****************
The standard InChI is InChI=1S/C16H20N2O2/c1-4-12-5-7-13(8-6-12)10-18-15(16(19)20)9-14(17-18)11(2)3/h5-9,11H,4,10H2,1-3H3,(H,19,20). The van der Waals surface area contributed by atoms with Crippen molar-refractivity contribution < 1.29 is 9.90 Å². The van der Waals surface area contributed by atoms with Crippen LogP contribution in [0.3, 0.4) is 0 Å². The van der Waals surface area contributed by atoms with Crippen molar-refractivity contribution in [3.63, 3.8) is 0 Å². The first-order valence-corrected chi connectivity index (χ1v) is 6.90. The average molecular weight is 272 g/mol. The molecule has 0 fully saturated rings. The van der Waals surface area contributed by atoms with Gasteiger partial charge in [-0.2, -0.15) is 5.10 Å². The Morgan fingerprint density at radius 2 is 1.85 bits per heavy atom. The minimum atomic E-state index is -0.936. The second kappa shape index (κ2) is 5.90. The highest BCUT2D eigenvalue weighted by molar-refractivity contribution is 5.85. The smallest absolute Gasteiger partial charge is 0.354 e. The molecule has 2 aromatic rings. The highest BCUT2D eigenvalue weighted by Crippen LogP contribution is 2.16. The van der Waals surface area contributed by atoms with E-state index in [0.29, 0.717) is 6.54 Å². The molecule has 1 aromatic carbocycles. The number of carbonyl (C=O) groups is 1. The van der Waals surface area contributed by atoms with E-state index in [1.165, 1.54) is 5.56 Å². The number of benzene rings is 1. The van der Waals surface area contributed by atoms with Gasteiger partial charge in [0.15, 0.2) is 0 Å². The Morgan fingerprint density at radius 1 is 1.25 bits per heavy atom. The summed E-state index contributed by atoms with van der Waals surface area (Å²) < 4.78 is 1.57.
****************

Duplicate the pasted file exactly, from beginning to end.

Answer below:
The standard InChI is InChI=1S/C16H20N2O2/c1-4-12-5-7-13(8-6-12)10-18-15(16(19)20)9-14(17-18)11(2)3/h5-9,11H,4,10H2,1-3H3,(H,19,20). The van der Waals surface area contributed by atoms with Crippen molar-refractivity contribution < 1.29 is 9.90 Å². The van der Waals surface area contributed by atoms with Crippen LogP contribution in [0.3, 0.4) is 0 Å². The van der Waals surface area contributed by atoms with Crippen molar-refractivity contribution in [3.63, 3.8) is 0 Å². The first-order valence-corrected chi connectivity index (χ1v) is 6.90. The average molecular weight is 272 g/mol. The molecule has 0 fully saturated rings. The van der Waals surface area contributed by atoms with Gasteiger partial charge in [-0.2, -0.15) is 5.10 Å². The Morgan fingerprint density at radius 2 is 1.85 bits per heavy atom. The minimum atomic E-state index is -0.936. The second kappa shape index (κ2) is 5.90. The highest BCUT2D eigenvalue weighted by molar-refractivity contribution is 5.85. The smallest absolute Gasteiger partial charge is 0.354 e. The molecule has 2 aromatic rings. The highest BCUT2D eigenvalue weighted by Crippen LogP contribution is 2.16. The van der Waals surface area contributed by atoms with E-state index in [0.29, 0.717) is 6.54 Å². The molecule has 1 aromatic carbocycles. The number of carbonyl (C=O) groups is 1. The van der Waals surface area contributed by atoms with E-state index in [1.165, 1.54) is 5.56 Å². The number of benzene rings is 1. The van der Waals surface area contributed by atoms with Gasteiger partial charge in [0.15, 0.2) is 0 Å². The Morgan fingerprint density at radius 1 is 1.25 bits per heavy atom. The summed E-state index contributed by atoms with van der Waals surface area (Å²) < 4.78 is 1.57.